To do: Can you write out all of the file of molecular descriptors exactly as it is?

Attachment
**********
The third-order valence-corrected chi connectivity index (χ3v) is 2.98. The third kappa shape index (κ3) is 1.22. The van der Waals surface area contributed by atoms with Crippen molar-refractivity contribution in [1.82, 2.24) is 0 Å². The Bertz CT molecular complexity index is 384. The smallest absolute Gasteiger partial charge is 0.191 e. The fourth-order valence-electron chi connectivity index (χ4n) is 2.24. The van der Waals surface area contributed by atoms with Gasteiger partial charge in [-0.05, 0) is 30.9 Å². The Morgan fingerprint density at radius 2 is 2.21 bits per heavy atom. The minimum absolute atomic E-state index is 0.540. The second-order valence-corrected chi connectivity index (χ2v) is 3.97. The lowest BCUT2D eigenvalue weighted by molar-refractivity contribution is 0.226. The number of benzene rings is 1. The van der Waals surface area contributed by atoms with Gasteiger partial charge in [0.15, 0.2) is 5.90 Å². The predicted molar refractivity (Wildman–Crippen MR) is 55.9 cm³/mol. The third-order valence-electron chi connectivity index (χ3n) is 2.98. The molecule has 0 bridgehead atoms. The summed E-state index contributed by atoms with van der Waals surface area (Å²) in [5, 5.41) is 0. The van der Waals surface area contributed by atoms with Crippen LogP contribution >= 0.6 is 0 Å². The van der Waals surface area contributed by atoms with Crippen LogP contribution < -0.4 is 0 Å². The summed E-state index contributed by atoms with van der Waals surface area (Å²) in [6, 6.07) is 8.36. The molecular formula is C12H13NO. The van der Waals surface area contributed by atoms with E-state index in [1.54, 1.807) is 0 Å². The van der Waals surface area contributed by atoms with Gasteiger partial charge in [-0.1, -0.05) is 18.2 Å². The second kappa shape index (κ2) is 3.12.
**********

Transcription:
The third-order valence-corrected chi connectivity index (χ3v) is 2.98. The third kappa shape index (κ3) is 1.22. The van der Waals surface area contributed by atoms with Crippen molar-refractivity contribution in [1.82, 2.24) is 0 Å². The Bertz CT molecular complexity index is 384. The smallest absolute Gasteiger partial charge is 0.191 e. The fourth-order valence-electron chi connectivity index (χ4n) is 2.24. The van der Waals surface area contributed by atoms with Gasteiger partial charge in [-0.05, 0) is 30.9 Å². The Morgan fingerprint density at radius 2 is 2.21 bits per heavy atom. The minimum absolute atomic E-state index is 0.540. The second-order valence-corrected chi connectivity index (χ2v) is 3.97. The lowest BCUT2D eigenvalue weighted by molar-refractivity contribution is 0.226. The number of benzene rings is 1. The van der Waals surface area contributed by atoms with Gasteiger partial charge in [0.15, 0.2) is 5.90 Å². The predicted molar refractivity (Wildman–Crippen MR) is 55.9 cm³/mol. The third-order valence-electron chi connectivity index (χ3n) is 2.98. The molecule has 0 bridgehead atoms. The summed E-state index contributed by atoms with van der Waals surface area (Å²) in [5, 5.41) is 0. The van der Waals surface area contributed by atoms with Crippen LogP contribution >= 0.6 is 0 Å². The van der Waals surface area contributed by atoms with Crippen LogP contribution < -0.4 is 0 Å². The summed E-state index contributed by atoms with van der Waals surface area (Å²) in [6, 6.07) is 8.36. The molecular formula is C12H13NO. The van der Waals surface area contributed by atoms with E-state index in [1.54, 1.807) is 0 Å². The van der Waals surface area contributed by atoms with Gasteiger partial charge in [-0.1, -0.05) is 18.2 Å². The second kappa shape index (κ2) is 3.12.